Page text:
There are few things more delightful than waking up on an average Monday morning here in Post-Racial America to the following real headline from a column in Ad Age: "Hats Off to the Soft-Drink Industry for Giving Attention to Hispanics and Blacks." Hats off to you, marketers of nutrition-free sugar water! You are trying to sell your product to minorities. You are all the real heroes.
David Morse is a professional multicultural marketer—and a white guy, not that that matters in Post-Racial America, we're just pointing that out in order to fill space, is all—and he's come to rebut the outrageous claim by some former soda executive that perhaps it was wrong for the Coca-Cola corporation to disproportionately target black and Latino communities in, it must be said, exactly the same way that cigarette companies did, in an attempt to gain lifelong addicts/ consumers. After acknowledging that all of this is true, David Morse throws down hardcore knowledge:
In the interest of transparency, let me confess my bias. I've done a lot of work over the years for one of the big soft-drink companies. Let me point out that I've seen that company do a lot to increase consumption of its diet drinks, bottled water, juice and healthy snacks. But let's face it. Hispanics and African Americans are much less interested in diet products. Sugary drinks — often the sweeter the better — do well with them. There are a lot of cultural barriers to getting both these groups to understand the importance of being lean.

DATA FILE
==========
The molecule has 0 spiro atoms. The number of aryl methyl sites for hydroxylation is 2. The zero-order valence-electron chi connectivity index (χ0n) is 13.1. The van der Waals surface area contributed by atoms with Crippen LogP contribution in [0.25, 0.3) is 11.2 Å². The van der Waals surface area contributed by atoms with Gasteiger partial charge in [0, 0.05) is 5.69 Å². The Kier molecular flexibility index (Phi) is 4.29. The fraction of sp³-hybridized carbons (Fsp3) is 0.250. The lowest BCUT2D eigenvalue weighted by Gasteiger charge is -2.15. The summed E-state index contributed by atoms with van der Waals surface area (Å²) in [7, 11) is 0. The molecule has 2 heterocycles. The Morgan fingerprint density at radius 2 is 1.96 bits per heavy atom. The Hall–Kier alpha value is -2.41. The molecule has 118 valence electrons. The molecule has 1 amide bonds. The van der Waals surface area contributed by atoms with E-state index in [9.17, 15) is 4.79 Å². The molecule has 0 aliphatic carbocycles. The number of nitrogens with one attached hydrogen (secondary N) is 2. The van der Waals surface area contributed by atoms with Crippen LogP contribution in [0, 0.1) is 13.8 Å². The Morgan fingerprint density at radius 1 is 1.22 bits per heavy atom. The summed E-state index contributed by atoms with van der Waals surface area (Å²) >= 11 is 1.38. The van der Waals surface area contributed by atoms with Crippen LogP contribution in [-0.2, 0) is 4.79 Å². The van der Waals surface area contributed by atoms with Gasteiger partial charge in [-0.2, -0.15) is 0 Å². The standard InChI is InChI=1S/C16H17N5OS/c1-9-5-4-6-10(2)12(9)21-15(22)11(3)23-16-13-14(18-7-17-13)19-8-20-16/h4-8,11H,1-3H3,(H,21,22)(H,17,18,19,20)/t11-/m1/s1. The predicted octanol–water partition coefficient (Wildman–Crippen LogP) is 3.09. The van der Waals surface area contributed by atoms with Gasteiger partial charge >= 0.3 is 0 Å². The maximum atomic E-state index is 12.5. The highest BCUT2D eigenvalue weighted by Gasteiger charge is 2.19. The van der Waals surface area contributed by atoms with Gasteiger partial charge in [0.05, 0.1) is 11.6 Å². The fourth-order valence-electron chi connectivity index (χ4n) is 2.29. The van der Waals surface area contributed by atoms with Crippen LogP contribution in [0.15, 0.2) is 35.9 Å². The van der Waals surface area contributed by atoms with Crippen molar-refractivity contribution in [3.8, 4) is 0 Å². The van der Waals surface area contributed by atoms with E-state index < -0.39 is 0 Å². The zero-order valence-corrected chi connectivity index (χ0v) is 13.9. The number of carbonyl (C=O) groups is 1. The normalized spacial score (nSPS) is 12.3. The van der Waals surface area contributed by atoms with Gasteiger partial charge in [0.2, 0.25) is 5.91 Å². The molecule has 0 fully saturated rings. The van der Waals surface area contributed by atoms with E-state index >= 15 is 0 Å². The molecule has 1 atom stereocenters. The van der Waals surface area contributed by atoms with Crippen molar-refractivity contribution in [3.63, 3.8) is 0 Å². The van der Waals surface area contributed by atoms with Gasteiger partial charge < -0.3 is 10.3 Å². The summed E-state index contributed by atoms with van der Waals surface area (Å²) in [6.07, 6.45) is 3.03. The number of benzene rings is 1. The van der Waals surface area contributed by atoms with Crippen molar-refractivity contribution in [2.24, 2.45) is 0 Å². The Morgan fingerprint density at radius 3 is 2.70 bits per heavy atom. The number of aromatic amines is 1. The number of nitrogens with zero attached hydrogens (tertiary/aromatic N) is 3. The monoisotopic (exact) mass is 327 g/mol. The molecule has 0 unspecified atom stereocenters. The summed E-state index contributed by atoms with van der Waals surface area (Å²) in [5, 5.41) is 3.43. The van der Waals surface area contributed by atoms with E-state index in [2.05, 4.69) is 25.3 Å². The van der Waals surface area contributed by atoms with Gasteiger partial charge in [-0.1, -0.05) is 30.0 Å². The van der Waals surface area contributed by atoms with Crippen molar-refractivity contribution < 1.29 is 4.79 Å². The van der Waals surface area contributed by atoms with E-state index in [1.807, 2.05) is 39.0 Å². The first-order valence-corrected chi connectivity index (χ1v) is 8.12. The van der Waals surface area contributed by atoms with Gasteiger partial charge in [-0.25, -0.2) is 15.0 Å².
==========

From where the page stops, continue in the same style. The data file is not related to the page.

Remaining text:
"The fault is with overconsumption. Responsibility lies with parents. A contributing factor is culture," writes David Morse, professional multicultural marketer of sugar water to minorities. I wonder, though, crazy question here, I know, but, just hypothetically—I wonder if another "contributing factor" could be, perhaps, the decades-long multimillion-dollar minority-targeted marketing campaigns for these very products? The things which are actually the titular topic of this very article? Could they, perchance, be playing a role in all this? Ah, well. Don't be ungrateful, minorities.
As a multicultural marketer, I applaud the leadership of the soft-drink industry in recognizing the changing face of America. Many of their African-American and Hispanic customers do too.
Many of them!